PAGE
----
Adulthood seems to be having a regressive moment. There’s preschool for adults in Brooklyn. And the Guardian reported on Sunday that half of the top sellers on Amazon’s U.K. site are coloring books for grown-ups.
Topping that list is Scottish illustrator Johanna Basford, whose 2013 book Secret Garden: An Inky Treasure Hunt and Coloring Book sold nearly 1.5 million copies worldwide. Published in February by Laurence King and already out of stock, her latest effort is Enchanted Forest: An Inky Quest & Coloring Book, another intricately hand-drawn, pen-and-ink escape fantasy in which adults can lose themselves for hours in an analog pastime reminiscent of childhood, then post the results on social media for all the world to see. (Basford hosts examples from fans in a gallery on her website.)
Basford began her career making hand-printed wallpapers and was approached by an editor at Laurence King to do a traditional children's coloring book in 2012.
“[A]ll my work has been hand drawn and monochrome and for years my clients have been telling me they would like to colour my drawings,” Basford told me in an email. “It was this that made me think a coloring book for adults would be a cool project to work on. When I initially pitched the idea to my editor she was cautious, as coloring for adults wasn’t the trend it currently is.” Basford said she drew the first five pages and sent them to her publishers, who then gave her project a “thumbs up.”
Why are coloring books striking a chord with grown-ups? “I think there’s definitely a nostalgic charm to coloring in and various other childlike pursuits that are becoming popular with adults,” Basford said. “In some ways I think this is because it allows us to regress to a mindset when times were carefree and we didn’t have grown-up worries such as making rent payments or an annoying boss at work! It’s good to play. You rarely see a stressed out 7-year-old!”
Basford calls herself an “ink evangelist” and says she prefers “pens and pencils to pixels.” Has that feeling intensified with the passing of time and the increasing digitalization of our world?
“I have a lot of contemporaries who produce amazing work digitally, but for me personally, I just love the imperfect circle and a slightly crooked line. I think there is something natural and soulful about the little intricacies which are evident in a hand-crafted illustration,” she said.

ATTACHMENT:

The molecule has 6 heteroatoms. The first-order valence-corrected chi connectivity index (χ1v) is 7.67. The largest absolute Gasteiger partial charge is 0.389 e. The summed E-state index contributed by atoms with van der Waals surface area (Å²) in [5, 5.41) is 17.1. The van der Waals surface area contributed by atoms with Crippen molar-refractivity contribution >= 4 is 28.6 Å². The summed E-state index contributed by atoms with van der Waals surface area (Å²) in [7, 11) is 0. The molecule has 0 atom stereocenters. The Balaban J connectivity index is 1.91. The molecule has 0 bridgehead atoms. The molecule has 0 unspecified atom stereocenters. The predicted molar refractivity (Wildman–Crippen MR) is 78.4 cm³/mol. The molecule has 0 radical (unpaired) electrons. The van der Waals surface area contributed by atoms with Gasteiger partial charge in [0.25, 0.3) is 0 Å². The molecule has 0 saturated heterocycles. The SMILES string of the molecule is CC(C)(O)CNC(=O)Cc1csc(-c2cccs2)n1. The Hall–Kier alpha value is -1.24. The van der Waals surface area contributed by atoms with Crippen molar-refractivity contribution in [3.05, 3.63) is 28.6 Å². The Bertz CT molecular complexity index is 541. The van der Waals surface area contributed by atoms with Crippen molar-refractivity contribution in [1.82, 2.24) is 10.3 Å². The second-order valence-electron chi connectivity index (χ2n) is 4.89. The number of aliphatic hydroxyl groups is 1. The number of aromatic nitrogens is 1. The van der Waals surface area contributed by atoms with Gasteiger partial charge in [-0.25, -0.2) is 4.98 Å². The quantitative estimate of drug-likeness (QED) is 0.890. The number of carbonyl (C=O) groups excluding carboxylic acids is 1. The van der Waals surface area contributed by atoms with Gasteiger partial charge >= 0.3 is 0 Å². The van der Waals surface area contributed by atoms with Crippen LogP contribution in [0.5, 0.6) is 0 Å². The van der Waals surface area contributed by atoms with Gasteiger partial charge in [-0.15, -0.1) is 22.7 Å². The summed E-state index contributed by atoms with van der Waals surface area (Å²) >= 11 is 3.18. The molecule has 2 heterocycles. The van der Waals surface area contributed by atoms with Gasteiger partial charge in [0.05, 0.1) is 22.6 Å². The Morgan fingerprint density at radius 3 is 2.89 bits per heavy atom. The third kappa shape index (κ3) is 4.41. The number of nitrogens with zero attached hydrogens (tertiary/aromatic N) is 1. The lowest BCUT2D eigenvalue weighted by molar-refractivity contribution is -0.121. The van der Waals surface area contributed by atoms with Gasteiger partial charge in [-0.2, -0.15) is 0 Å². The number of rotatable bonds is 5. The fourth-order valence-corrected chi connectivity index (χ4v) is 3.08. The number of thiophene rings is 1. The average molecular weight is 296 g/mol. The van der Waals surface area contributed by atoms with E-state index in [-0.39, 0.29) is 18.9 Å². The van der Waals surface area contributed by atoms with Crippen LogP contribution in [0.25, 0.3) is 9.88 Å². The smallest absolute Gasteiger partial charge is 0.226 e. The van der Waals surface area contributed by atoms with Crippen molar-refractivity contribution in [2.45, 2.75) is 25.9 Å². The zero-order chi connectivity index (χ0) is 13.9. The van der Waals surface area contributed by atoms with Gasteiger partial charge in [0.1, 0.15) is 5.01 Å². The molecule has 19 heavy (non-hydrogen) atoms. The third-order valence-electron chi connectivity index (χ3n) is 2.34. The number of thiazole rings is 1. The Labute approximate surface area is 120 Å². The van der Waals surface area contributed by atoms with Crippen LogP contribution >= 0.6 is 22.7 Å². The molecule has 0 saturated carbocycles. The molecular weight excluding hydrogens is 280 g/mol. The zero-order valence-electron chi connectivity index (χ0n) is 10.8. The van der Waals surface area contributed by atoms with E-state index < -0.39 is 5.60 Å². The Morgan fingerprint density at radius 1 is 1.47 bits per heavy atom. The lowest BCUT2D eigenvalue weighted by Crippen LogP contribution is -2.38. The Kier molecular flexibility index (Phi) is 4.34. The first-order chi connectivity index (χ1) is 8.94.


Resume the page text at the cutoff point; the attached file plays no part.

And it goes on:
Basford said she finds vector artwork too precise and almost clinical, whereas something “created by the human hand has character and depth (and wobbly bits!).” She attributes some of her aesthetic to her inability to use a computer, adding that because so much of her work is inspired by nature, she finds trying to capture the beauty of nature using a machine jarring.
Although her books are aimed at adults, Basford says that the audience is broad, citing emails and photographs she’s received from young girls, financial workers, art students, mothers, stressed teenagers, retirees, hospital patients, and more. “I think the appeal of coloring, of a creative pursuit that is so easy to pick up and dip in and out of, is something which spans the generations,” she said.
Basford approaches the books the same way she does any commercial commission. She works in what she calls “splendid isolation,” trying to avoid looking at the work of other illustrators and coloring books.
“I don’t want other people’s work to influence what I create, even subconsciously,” she said. “I think the fear is that if you are too aware of what is going on around you, your work can start to adopt a familiar style. For me it’s important to retain a sense of individuality and make sure I continue to create books that I love and want to own myself, instead of trying to follow any sort of trends.”
Basford draws inspiration from a library of botanical books she inherited from her paternal grandparents, who were both gardeners. But she said she doesn’t consider color at all when she’s drawing.
“I think of each page as a mini collaboration. I draw the outline and create the composition, then the owner of the book brings the color. It isn’t until they have added the color and made their mark on the piece that any drawing is complete,” she said.
Watch a quick time-lapse video of Basford creating a drawing from blank page to pencil sketch to pen-and-ink drawing below: